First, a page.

Being creative after a layoff

I’m also now blogging about business stuff I’m seeing over on my Fast Company blog. Here’s one I did titled “You’ve Survived a Layoff at Work, How Do You Get Creative Again?”

A ton of ideas on how I’ve seen people get creative again after a layoff. On Sunday Loic Le Meur, CEO of Seesmic, admonished me and told me it’s very important to get back after a layoff and be optimistic again. Otherwise your work will suffer and people around you will see you as having less value.

He’s right, so I’ve been working on just that. Do you have any other ways you get optimistic after having a bad day at work?

The community wins

One neat thing about being on FriendFeed is that the community gives you a TON of feedback. I’ve found that the community there is really constructive, even when giving pretty harsh feedback. Anyway, tomorrow on WorkFastTV we’re making a ton of changes. It’ll be interesting to watch FriendFeed tomorrow to see what people think of the show, especially since the changes that got done came from there.

Anyway, tomorrow we’ll have Matt Rissell, CEO of TSheets, a Boise-based provider of online timeclocks used by employees and consultants. Here’s his blog. All that is pretty cool, but what I found interesting is that he went on a mission to determine what made the most productive people successful and interviewed tons of CEOs. His surprise: Tools didn’t much matter. His discovery: There are 10 rules that the 75 successful people he surveyed all followed. We’ll talk about those tomorrow.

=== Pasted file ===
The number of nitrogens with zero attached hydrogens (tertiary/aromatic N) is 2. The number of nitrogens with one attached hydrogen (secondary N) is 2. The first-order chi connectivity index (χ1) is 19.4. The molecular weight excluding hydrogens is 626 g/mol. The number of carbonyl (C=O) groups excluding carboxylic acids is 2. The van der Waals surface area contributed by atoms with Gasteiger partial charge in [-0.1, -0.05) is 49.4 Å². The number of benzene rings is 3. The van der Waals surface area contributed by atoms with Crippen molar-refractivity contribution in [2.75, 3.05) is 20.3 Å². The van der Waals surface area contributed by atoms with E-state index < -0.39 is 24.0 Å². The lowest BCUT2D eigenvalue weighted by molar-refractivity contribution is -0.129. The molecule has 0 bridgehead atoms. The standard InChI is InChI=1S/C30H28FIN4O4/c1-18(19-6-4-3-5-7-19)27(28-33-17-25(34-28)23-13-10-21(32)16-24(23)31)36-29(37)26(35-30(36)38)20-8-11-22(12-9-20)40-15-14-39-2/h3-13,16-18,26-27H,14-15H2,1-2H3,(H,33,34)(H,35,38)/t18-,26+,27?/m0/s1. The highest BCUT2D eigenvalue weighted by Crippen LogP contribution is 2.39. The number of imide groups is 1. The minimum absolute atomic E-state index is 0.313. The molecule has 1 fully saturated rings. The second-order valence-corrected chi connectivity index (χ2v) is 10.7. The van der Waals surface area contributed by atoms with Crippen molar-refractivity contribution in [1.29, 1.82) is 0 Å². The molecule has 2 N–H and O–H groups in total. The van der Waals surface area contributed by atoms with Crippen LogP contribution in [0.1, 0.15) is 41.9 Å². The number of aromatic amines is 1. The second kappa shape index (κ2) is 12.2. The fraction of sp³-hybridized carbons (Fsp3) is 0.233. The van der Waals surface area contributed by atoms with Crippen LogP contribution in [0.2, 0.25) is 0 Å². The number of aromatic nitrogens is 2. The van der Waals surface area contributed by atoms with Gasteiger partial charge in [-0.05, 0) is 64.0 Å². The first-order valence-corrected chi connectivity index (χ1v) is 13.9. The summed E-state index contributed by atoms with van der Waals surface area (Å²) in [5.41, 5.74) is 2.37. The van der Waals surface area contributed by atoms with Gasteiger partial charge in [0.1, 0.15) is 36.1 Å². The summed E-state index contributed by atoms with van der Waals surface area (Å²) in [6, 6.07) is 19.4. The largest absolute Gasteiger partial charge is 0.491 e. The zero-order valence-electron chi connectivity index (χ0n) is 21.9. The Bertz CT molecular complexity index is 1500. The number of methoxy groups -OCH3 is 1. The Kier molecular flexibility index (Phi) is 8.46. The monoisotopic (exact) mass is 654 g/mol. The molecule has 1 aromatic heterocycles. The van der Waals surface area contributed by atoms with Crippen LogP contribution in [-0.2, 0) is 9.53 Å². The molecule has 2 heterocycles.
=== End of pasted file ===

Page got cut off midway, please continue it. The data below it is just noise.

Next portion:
I bet that one of them is “listens well to feedback.” See you at FastCompanyTV at 10 a.m. Pacific Time tomorrow. We won’t have a chat room during the show (that’s one of the many changes that we’re making) but will be interactive after the show. We’re doing that so we can give our guest our full attention during the show and this way we’ll be interactive, but at the appropriate time.

Let us know what you think.

BestBuy gets more productive on WorkFastTV

Every week we film a live WorkFastTV show at the Revision 3 studios in San Francisco as part of our FastCompanyTV family of shows. It’s where we cover how work is changing thanks to the Internet. Last week we had BestBuy, one of the world’s largest retailers, on the show to tell us how they are using collaborative software to make themselves more productive and better train their employees. That video is now up, some really interesting things they are doing with their 140,000 employees.

This week? We’ll film Thursday 10 a.m. Pacific Time because of the Fourth of July holiday here in the United States. Guest? New York Times Bestselling author Tim Ferriss (he wrote the 4-Hour Workweek). That should be lots of fun as we find out what he’s been doing to avoid working too much.

Who should we have on future shows? Coming up soon is David Allen, too.

Now that we’ve done a month’s worth of WorkFast, what do you like or hate about the show? How could we add more value to it for you?

Working Fast on Office 2.0